Tips on How to Grow Waxberry
There are several plants referred to as waxberry, this article deals with the edible fruit also known as ‘Yangmei’ in its native China. Its latin botanical name is ‘Myrica rubra’. They are related to bayberries and some cultivars are called Chinese Bay Berry.
The tree that bears these tasty litlle tidbits is an evergreen that can reach over 60 ft in height, although most specimens are much smaller and can be trained and pruned to manageable heights.
Two trees are needed to produce fruit, both a male and female tree as they are dioecious, with separate male and female plants. On extremely rare occasions a tree with both male and female flowers occurs . Waxberries do best in moist humid subtropical regions. They have no really overly taxing soil requirements and are tolerant of poor quality acidic soils with a pH of 4 – 6.
Temperatures from slightly over 100 F to as low as 25 F are tolerable. Optimal temperatures around 65 – 70 F are best.
It requires a fairly high rainfall in its native regions and common sense dictates that it also needs ample watering in areas that can not meet this criteria. The period around fruit development, as with all fruits in particular needs to be kept well watered – more so than most standard native fruit and nut trees.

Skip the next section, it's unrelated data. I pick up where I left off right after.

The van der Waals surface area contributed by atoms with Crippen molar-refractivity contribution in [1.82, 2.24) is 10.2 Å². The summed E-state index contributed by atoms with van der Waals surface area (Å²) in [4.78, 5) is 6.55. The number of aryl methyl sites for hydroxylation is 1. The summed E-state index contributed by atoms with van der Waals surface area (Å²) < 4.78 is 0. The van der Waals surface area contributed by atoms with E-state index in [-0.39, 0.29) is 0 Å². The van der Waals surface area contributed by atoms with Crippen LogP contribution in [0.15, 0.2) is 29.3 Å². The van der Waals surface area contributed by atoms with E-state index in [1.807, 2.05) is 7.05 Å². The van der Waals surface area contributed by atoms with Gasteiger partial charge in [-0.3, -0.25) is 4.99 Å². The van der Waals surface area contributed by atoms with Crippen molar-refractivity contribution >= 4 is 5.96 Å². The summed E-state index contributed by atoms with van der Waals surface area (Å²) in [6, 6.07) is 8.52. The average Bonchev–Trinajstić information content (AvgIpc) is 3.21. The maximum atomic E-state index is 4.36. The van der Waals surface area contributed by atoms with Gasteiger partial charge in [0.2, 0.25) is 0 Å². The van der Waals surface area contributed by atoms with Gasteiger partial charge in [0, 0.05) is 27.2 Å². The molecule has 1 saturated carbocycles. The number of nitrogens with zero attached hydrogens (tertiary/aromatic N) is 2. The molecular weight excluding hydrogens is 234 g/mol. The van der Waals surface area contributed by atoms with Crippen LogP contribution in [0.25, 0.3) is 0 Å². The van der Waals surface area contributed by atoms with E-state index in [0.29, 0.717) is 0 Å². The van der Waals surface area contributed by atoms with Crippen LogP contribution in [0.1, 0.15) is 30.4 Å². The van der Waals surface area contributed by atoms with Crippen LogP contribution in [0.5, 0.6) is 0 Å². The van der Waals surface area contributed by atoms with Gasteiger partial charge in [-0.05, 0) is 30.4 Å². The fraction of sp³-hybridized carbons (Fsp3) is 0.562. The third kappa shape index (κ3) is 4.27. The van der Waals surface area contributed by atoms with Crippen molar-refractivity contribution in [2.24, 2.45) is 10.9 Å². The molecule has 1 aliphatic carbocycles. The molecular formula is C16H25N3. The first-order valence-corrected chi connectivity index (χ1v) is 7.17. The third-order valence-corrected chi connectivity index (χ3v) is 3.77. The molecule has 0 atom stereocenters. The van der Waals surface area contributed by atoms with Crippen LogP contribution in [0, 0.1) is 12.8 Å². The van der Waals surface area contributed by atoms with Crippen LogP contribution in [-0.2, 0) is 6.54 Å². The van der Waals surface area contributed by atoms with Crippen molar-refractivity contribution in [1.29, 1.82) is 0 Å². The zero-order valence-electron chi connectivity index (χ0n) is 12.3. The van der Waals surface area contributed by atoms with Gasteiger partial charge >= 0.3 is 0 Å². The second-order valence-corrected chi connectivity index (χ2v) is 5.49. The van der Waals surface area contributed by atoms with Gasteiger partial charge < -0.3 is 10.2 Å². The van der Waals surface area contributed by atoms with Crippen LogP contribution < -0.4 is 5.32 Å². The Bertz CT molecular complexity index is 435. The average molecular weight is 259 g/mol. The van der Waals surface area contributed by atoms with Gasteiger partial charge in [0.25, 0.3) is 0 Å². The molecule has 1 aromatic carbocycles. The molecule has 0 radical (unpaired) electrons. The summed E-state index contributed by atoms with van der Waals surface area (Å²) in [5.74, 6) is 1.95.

Fertilizer is not really much of an issue, it can survive in some pretty poor soils. Wax berry trees are also believed to function in a similar fashion to beans/Legumes as they will fix nitrogen in the soil via a slightly different mechanism – this however is not proven.
The Waxberry fruit is spherical deep red to purple with a pitted rough exterior. The exterior is somewhat similar to arbutus berry aka Strawberry Trees in appearance but not taste. The inside flesh is tart and succulent with a lighter reddish hue. The berries contain a large single seed in the center.
Fresh waxberries are difficult to locate in North America as they must be imported. It is currently prohibited to import these trees here as they come with non indigenous insects whose spread is not really welcome. Seeds however are available for the more adventurous botanist or gardener wishing to try their hand.
They have been promoted as a super-fruit as they have a high vitamin and mineral content. Thiamin, carotene, riboflavin, Vitamins C and E are all found in abundance with waxberry fruit. Although the berries rarely appear in North American Produce markets they can be found from time to time, particularly on the West Coast. A juice made from the berry is marketed as “yumberry juice” which is readily available.